The Russian military recently dispatched a guided-missile warship to Cuba as part of what U.S. officials say are growing military, intelligence and economic ties between Moscow and Havana.
The missile cruiser is the Moskva, the flagship of the Russian Black Sea fleet, according to state-run Russian news reports. Continue reading
Defense Secretary Leon E. Panetta’s unusual offer to China’s military to join a major U.S.-led naval exercise in the Pacific prompted several U.S. security officials to express fears privately that China will gain valuable war-fighting intelligence from the Rimpac, or Rim of the Pacific, exercise.
China’s military will learn details on how the United States conducts coalition warfare, a strategic war-fighting capability. It also will learn valuable data on U.S. communications used in naval warfare maneuvers, said defense officials familiar with the war games.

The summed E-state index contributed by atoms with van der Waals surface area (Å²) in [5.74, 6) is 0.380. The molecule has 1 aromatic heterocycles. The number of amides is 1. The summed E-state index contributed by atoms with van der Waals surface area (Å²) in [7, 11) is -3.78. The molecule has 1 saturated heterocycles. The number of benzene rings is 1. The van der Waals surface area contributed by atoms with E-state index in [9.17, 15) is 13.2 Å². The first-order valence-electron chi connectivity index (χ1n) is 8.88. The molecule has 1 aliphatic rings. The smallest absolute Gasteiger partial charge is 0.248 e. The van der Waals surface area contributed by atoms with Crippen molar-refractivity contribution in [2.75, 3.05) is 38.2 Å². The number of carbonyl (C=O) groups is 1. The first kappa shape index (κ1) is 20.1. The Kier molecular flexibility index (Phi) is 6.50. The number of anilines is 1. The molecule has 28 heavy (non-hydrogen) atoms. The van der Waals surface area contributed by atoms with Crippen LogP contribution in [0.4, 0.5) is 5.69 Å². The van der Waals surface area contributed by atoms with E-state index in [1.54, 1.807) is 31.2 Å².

If China takes part, Chinese military intelligence would be given access to sensitive information on the planning for the exercise and the communications and procedures used in maneuvering large groups of forces from different nations. China could use the information in a future conflict, considering its growing cyberwarfare capabilities.
A provision of the 2000 National Defense Authorization Act prohibits any contacts with the People’s Liberation of Army that pose a national security risk, including joint war-fighting capabilities, a key element of the international war games.
To circumvent the restriction, the Pentagon over the past few months had lawyers review the prohibition. They told Mr. Panetta he could authorize the Chinese military participation by asserting it would not undermine U.S. security.
Full article: Inside the Ring: Invitation to China (Washington Times)